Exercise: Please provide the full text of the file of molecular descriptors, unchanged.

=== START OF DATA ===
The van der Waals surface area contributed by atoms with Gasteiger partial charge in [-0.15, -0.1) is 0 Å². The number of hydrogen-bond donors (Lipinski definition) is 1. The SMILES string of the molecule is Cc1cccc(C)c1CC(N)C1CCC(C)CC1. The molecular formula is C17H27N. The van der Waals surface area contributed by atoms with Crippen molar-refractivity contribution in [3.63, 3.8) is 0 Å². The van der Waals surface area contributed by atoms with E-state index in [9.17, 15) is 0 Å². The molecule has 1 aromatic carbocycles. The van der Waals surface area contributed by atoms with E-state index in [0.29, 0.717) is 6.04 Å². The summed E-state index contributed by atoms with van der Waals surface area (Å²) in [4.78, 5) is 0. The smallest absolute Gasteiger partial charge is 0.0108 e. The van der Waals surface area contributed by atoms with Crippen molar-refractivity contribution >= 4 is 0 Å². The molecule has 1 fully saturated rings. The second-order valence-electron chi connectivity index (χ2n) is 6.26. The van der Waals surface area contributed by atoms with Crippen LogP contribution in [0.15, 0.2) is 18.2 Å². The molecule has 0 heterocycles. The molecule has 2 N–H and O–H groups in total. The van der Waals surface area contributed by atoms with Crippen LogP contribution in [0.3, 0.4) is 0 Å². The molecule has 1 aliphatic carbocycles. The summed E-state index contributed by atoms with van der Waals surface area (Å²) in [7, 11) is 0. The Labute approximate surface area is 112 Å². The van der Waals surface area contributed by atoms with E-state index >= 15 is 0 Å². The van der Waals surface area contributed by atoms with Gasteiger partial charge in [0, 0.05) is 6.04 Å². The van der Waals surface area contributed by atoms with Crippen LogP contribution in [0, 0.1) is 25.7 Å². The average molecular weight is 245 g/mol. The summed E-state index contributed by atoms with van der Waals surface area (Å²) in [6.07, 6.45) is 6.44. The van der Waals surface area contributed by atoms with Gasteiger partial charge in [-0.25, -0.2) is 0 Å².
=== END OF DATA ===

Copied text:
The van der Waals surface area contributed by atoms with Gasteiger partial charge in [-0.15, -0.1) is 0 Å². The number of hydrogen-bond donors (Lipinski definition) is 1. The SMILES string of the molecule is Cc1cccc(C)c1CC(N)C1CCC(C)CC1. The molecular formula is C17H27N. The van der Waals surface area contributed by atoms with Crippen molar-refractivity contribution in [3.63, 3.8) is 0 Å². The van der Waals surface area contributed by atoms with E-state index in [9.17, 15) is 0 Å². The molecule has 1 aromatic carbocycles. The van der Waals surface area contributed by atoms with E-state index in [0.29, 0.717) is 6.04 Å². The summed E-state index contributed by atoms with van der Waals surface area (Å²) in [4.78, 5) is 0. The smallest absolute Gasteiger partial charge is 0.0108 e. The van der Waals surface area contributed by atoms with Crippen molar-refractivity contribution >= 4 is 0 Å². The molecule has 1 fully saturated rings. The second-order valence-electron chi connectivity index (χ2n) is 6.26. The van der Waals surface area contributed by atoms with Crippen LogP contribution in [0.15, 0.2) is 18.2 Å². The molecule has 0 heterocycles. The molecule has 2 N–H and O–H groups in total. The van der Waals surface area contributed by atoms with Crippen LogP contribution in [0.3, 0.4) is 0 Å². The molecule has 1 aliphatic carbocycles. The summed E-state index contributed by atoms with van der Waals surface area (Å²) in [7, 11) is 0. The Labute approximate surface area is 112 Å². The van der Waals surface area contributed by atoms with E-state index >= 15 is 0 Å². The van der Waals surface area contributed by atoms with Gasteiger partial charge in [0, 0.05) is 6.04 Å². The van der Waals surface area contributed by atoms with Crippen LogP contribution in [0, 0.1) is 25.7 Å². The average molecular weight is 245 g/mol. The summed E-state index contributed by atoms with van der Waals surface area (Å²) in [6.07, 6.45) is 6.44. The van der Waals surface area contributed by atoms with Gasteiger partial charge in [-0.25, -0.2) is 0 Å².